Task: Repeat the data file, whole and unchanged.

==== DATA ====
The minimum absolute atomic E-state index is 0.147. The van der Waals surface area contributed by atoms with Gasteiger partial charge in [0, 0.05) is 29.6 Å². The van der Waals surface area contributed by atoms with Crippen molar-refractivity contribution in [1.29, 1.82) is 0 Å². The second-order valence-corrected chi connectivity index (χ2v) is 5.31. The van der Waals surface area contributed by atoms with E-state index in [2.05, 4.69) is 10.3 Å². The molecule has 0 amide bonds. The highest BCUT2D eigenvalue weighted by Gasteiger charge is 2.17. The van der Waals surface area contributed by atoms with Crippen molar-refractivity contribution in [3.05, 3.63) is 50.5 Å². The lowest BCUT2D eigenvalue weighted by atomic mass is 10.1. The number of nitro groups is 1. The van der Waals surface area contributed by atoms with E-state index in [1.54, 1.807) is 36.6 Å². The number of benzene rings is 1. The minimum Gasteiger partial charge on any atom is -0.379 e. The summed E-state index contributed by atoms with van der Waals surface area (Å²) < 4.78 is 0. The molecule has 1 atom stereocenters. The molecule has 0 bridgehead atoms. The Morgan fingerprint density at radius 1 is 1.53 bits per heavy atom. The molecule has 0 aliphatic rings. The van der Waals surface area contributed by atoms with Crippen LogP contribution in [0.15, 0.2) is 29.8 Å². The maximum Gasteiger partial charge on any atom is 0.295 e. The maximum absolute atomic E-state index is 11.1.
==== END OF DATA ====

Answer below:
The minimum absolute atomic E-state index is 0.147. The van der Waals surface area contributed by atoms with Gasteiger partial charge in [0, 0.05) is 29.6 Å². The van der Waals surface area contributed by atoms with Crippen molar-refractivity contribution in [1.29, 1.82) is 0 Å². The second-order valence-corrected chi connectivity index (χ2v) is 5.31. The van der Waals surface area contributed by atoms with E-state index in [2.05, 4.69) is 10.3 Å². The molecule has 0 amide bonds. The highest BCUT2D eigenvalue weighted by Gasteiger charge is 2.17. The van der Waals surface area contributed by atoms with Crippen molar-refractivity contribution in [3.05, 3.63) is 50.5 Å². The lowest BCUT2D eigenvalue weighted by atomic mass is 10.1. The number of nitro groups is 1. The van der Waals surface area contributed by atoms with E-state index in [1.54, 1.807) is 36.6 Å². The number of benzene rings is 1. The minimum Gasteiger partial charge on any atom is -0.379 e. The summed E-state index contributed by atoms with van der Waals surface area (Å²) < 4.78 is 0. The molecule has 1 atom stereocenters. The molecule has 0 bridgehead atoms. The Morgan fingerprint density at radius 1 is 1.53 bits per heavy atom. The molecule has 0 aliphatic rings. The van der Waals surface area contributed by atoms with Crippen LogP contribution in [0.15, 0.2) is 29.8 Å². The maximum Gasteiger partial charge on any atom is 0.295 e. The maximum absolute atomic E-state index is 11.1.